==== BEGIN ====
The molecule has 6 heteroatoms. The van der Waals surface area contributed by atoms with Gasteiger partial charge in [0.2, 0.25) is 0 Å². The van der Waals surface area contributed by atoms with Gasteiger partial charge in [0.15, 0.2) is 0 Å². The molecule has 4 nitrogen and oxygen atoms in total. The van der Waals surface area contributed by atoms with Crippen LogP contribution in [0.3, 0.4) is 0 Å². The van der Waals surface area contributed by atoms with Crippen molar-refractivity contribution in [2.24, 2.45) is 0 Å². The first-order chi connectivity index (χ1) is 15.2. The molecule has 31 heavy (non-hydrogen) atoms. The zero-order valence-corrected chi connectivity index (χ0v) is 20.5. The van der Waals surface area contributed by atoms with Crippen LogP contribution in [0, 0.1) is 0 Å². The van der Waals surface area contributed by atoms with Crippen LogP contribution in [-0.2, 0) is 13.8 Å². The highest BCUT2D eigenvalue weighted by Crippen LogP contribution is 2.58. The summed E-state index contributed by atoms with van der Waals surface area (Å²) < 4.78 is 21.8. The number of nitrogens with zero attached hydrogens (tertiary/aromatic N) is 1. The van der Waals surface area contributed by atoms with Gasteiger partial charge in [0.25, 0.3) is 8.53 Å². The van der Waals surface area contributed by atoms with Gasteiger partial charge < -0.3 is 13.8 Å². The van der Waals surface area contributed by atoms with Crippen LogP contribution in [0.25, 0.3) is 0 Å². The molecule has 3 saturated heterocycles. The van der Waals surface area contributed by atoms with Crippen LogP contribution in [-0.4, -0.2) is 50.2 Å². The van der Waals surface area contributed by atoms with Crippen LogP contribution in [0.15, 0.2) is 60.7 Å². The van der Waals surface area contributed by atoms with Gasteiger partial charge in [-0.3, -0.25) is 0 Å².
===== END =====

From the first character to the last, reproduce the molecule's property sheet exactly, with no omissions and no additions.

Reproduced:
The molecule has 6 heteroatoms. The van der Waals surface area contributed by atoms with Gasteiger partial charge in [0.2, 0.25) is 0 Å². The van der Waals surface area contributed by atoms with Gasteiger partial charge in [0.15, 0.2) is 0 Å². The molecule has 4 nitrogen and oxygen atoms in total. The van der Waals surface area contributed by atoms with Crippen LogP contribution in [0.3, 0.4) is 0 Å². The van der Waals surface area contributed by atoms with Crippen molar-refractivity contribution in [2.24, 2.45) is 0 Å². The first-order chi connectivity index (χ1) is 15.2. The molecule has 31 heavy (non-hydrogen) atoms. The zero-order valence-corrected chi connectivity index (χ0v) is 20.5. The van der Waals surface area contributed by atoms with Crippen LogP contribution in [0, 0.1) is 0 Å². The van der Waals surface area contributed by atoms with Crippen LogP contribution in [-0.2, 0) is 13.8 Å². The highest BCUT2D eigenvalue weighted by Crippen LogP contribution is 2.58. The summed E-state index contributed by atoms with van der Waals surface area (Å²) < 4.78 is 21.8. The number of nitrogens with zero attached hydrogens (tertiary/aromatic N) is 1. The van der Waals surface area contributed by atoms with Gasteiger partial charge in [0.25, 0.3) is 8.53 Å². The van der Waals surface area contributed by atoms with Gasteiger partial charge < -0.3 is 13.8 Å². The van der Waals surface area contributed by atoms with Crippen LogP contribution in [0.25, 0.3) is 0 Å². The molecule has 3 saturated heterocycles. The van der Waals surface area contributed by atoms with Crippen LogP contribution in [-0.4, -0.2) is 50.2 Å². The van der Waals surface area contributed by atoms with Crippen LogP contribution in [0.15, 0.2) is 60.7 Å². The van der Waals surface area contributed by atoms with Gasteiger partial charge in [-0.3, -0.25) is 0 Å².